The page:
Wednesday, November 28, 2007

"The New Girl Order"

A really thoughtful article by Kay S. Hymowitz in "CityJournal". Her thesis is that the economy has shifted from industrial production to post-industrial service, and a good many of the new industries (advertising, marketing, publishing, etc.) are tailor made for women, combined with a pattern of marrying later in life.

The social implications of this are striking: falling birthrates, delayed marriages, the rise of single professional women as the target market. Not just in the USA and Western Europe, but now Eastern Europe and much of Asia and Latin America. Notable execptions: the Muslim world and Sub-Saharan Africa.

But two commentators note that there are dark clouds on the horizon:
The new culture celebrates female narcissism in a way unthinkable for males. Future commentators will look back at this time as one utterly indulgent to a generation of women. "However much a man's world it was in 1960, men were never culturally free to place their self interest ahead of the interest of the society to which they belonged. Women today are taught that their greatest duty is to themselves, that their own personal happiness is paramount. It is a system swung out of balance, an overreaction to the limits of the past spurred on by technological changes and economic incentives. Centuries of traditional cultures are being swept away in the blink of an eye and are being replaced by an unsustainable hedonism, an explosion of individualism unchecked by any sense of responsibility. The severing of ties to the past and the rejection of responsibility for the future is how cultures end. I really don’t think Girl Power in the long run will fare very well against Islam."
"It doesn't take a rocket scientist to figure out that liberal feminism is a demographic dead end. The new girl order will eventually become the old maids club. Without a doubt the new girl order is going to end up on the trash heap of history."

Thursday, November 15, 2007

Don't attack Hillary personally

Kathleen Parker is sharp, at least here. Attack Hillary as inconsistent and two faced (see the illegal alien issue), but don't attack her qua woman:

That is, yes, women will vote for Clinton because she's a woman —if men target her as a woman.

Translation: Gentlemen, if you don't want another Clinton in the White House, do not say unkind things about her persona, demeanor, appearance — even if bull's-eye true. Not even in your own kitchen with your own wife.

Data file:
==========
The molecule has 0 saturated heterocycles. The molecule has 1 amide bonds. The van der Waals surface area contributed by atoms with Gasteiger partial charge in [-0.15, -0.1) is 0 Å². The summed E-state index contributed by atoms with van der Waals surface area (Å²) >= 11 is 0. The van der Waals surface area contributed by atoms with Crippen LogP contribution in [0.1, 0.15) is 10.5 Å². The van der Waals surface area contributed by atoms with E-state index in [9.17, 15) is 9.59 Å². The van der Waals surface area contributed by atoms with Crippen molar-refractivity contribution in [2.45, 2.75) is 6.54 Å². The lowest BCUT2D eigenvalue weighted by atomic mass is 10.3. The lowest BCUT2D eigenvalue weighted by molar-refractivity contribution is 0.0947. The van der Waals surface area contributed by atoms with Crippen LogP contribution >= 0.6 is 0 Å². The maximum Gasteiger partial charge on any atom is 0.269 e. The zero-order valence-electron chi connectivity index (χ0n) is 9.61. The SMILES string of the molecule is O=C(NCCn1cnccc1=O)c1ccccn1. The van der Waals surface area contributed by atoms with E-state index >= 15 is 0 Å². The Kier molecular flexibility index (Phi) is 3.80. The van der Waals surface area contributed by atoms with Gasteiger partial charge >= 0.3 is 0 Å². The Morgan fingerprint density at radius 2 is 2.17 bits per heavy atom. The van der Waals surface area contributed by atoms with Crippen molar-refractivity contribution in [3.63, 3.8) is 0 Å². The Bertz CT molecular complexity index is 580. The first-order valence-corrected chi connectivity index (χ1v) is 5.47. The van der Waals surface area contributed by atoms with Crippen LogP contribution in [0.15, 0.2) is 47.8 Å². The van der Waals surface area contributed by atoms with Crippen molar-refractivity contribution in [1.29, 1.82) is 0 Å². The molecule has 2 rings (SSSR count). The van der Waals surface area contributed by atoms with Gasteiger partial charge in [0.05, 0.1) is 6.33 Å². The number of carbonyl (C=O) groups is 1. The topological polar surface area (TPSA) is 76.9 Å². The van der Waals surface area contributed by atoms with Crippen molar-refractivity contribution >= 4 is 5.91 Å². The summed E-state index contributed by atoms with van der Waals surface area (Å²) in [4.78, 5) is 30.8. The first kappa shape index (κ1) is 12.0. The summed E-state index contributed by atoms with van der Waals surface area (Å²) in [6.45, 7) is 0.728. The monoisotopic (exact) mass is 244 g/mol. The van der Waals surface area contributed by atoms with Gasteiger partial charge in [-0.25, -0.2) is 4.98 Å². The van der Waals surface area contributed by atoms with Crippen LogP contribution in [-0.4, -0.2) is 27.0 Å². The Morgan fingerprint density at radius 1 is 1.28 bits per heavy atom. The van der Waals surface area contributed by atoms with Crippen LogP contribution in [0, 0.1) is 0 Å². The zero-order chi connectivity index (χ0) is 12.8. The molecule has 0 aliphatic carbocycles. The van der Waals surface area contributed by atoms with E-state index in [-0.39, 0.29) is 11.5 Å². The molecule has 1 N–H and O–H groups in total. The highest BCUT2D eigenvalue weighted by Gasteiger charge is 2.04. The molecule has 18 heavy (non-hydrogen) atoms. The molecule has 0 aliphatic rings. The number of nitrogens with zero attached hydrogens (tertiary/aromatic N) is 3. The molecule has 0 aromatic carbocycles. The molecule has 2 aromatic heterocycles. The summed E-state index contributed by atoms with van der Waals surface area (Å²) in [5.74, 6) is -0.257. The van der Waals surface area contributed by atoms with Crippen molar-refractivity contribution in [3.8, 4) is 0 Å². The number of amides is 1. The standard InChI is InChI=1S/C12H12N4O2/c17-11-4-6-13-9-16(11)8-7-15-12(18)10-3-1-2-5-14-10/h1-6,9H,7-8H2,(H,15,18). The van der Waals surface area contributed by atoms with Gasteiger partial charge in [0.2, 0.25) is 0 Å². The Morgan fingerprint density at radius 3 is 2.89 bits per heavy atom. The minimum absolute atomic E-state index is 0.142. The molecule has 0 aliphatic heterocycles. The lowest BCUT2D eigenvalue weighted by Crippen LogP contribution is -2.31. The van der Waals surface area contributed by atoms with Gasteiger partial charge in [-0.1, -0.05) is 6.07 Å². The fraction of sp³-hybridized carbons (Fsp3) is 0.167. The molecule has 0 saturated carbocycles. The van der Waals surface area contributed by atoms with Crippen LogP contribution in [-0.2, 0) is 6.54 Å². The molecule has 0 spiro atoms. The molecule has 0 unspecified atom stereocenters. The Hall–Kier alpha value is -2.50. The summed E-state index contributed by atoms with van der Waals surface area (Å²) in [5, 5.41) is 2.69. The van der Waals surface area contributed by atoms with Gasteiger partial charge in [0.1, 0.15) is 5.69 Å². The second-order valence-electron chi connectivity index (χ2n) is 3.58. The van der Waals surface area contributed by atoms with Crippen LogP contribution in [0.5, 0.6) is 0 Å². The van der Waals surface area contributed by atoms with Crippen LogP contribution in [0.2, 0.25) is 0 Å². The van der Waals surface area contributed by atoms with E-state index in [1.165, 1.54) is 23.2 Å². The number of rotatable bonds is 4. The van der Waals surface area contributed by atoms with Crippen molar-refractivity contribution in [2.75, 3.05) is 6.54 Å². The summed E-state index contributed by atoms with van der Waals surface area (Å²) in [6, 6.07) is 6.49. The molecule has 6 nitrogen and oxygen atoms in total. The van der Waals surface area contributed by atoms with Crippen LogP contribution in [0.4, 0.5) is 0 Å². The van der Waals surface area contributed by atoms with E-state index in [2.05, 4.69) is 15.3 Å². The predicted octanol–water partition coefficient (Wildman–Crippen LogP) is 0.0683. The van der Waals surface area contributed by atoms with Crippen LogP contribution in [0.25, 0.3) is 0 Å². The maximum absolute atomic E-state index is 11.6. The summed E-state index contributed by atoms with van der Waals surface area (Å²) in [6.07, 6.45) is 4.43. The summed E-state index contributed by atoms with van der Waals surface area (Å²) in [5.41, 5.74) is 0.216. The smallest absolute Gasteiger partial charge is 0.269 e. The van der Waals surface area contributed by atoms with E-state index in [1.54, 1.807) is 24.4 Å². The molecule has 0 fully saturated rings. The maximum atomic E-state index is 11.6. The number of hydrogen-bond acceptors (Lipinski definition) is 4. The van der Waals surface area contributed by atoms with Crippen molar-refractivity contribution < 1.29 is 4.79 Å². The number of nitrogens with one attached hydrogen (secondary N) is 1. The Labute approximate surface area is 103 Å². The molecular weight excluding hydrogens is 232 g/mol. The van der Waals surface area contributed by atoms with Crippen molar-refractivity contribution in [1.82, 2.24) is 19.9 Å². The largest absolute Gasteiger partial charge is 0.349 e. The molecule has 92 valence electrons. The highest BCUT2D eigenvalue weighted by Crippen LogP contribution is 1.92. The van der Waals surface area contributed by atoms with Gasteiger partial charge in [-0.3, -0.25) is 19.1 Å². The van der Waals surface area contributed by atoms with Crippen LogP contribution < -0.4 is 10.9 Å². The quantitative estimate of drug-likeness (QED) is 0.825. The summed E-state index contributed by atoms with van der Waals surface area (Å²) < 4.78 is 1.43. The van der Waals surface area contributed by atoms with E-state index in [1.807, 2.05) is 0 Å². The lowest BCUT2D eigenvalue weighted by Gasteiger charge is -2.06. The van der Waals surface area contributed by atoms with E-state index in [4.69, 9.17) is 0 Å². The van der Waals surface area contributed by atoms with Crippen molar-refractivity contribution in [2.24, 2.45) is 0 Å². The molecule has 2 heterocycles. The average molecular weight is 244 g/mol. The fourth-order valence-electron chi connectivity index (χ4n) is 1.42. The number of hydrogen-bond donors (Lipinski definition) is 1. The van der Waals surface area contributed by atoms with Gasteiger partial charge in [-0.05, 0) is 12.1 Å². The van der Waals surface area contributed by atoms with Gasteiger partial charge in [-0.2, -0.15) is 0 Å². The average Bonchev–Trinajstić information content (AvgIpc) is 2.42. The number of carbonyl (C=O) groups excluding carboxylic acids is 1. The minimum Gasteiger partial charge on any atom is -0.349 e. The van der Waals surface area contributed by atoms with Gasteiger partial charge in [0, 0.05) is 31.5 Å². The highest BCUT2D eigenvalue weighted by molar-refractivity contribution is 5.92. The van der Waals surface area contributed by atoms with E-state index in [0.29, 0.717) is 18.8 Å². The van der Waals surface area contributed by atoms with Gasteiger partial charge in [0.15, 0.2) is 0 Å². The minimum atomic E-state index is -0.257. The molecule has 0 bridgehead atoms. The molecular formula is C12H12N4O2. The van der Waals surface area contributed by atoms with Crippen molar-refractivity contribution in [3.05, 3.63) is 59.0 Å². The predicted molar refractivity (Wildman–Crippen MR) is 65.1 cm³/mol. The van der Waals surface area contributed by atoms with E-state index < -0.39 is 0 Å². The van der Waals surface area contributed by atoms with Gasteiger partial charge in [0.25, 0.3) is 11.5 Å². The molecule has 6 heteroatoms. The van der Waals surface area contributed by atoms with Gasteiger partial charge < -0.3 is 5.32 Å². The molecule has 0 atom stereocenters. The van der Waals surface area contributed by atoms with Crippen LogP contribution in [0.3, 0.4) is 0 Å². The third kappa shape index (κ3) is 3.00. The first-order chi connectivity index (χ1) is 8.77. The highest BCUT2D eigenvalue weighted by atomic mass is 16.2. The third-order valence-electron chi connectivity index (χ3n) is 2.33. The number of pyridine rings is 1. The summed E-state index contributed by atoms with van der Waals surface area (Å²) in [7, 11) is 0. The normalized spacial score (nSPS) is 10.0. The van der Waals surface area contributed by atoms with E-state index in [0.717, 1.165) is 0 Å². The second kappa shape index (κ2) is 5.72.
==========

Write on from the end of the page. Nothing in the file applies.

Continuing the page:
Wednesday, November 14, 2007

Reuters fellates Hugo Chavez

Just like they did the Sandinistas two decades ago. Something about that Latin Look among Leftist dupes.
"Chavez, who called former conservative Spanish Prime Minister Jose Maria Aznar a fascist at the weekend meeting, has courted controversy at summits before, most notably last year by calling U.S. President George W. Bush the devil at the United Nations.

Political analysts say Chavez relishes such fights because he uses them to fire up his support base among the majority poor at home with blunt rhetoric that plays on their misgivings of rich countries' investments in Latin America.

On Tuesday, he said the king's "arrogance" exposed that colonial attitudes toward South America have not died out.

But the folksy president also showed he had a sense of humor over the flap.

When a reporter asked him a series of questions about the raft of constitutional changes expected to be passed in next month's plebiscite, he joked: "Why don't you shut up?"

Tuesday, November 13, 2007

Tailgunner Joe, although drunk, was right on

M. Stanton Evans’ long-awaited investigative work Blacklisted by History: The Untold Story of Senator Joe McCarthy and his Fight Against America’s Enemies debunks several popular falsehoods about McCarthy and the McCarthy era—myths which are routinely repeated by “progressive” ideologues, historians and journalists alike. Evans’ book is a must-read for anyone interested in pursuing the documented record about McCarthy, Soviet espionage, and communist infiltration during the Cold War era.

In the late 1990s, during the declassification of Venona-related documents from the Soviet archives, a steady stream of information revealed the extent of communist infiltration in the U.S. government during and after the Second World War.

If only he had done the Twelve Steps--he could have done this country a lot of good.

Wednesday, November 07, 2007

The Republican's Limited Government dilemma

A great essay by William Voegeli of the Claremont Institute. Big government just keeps on growing, despite the GOP lip service to reverse it. And no, it's NOT because of military spending increases:

Military spending is a minor factor in the overall growth of government. It was 23.2% of federal spending and 5.2% of gross domestic product in 1981. Those percentages peaked in 1987 at 28.1% and 6.1%, respectively. Defense spending fell steadily thereafter, and was just over 16% of the federal budget and 3% of GDP from 1999 through 2001. Since September 11, defense spending has climbed to 20% of the federal budget and 4% of GDP. Despite the wars in Iraq and Afghanistan, both figures are lower than they were at any point during Jimmy Carter's presidency.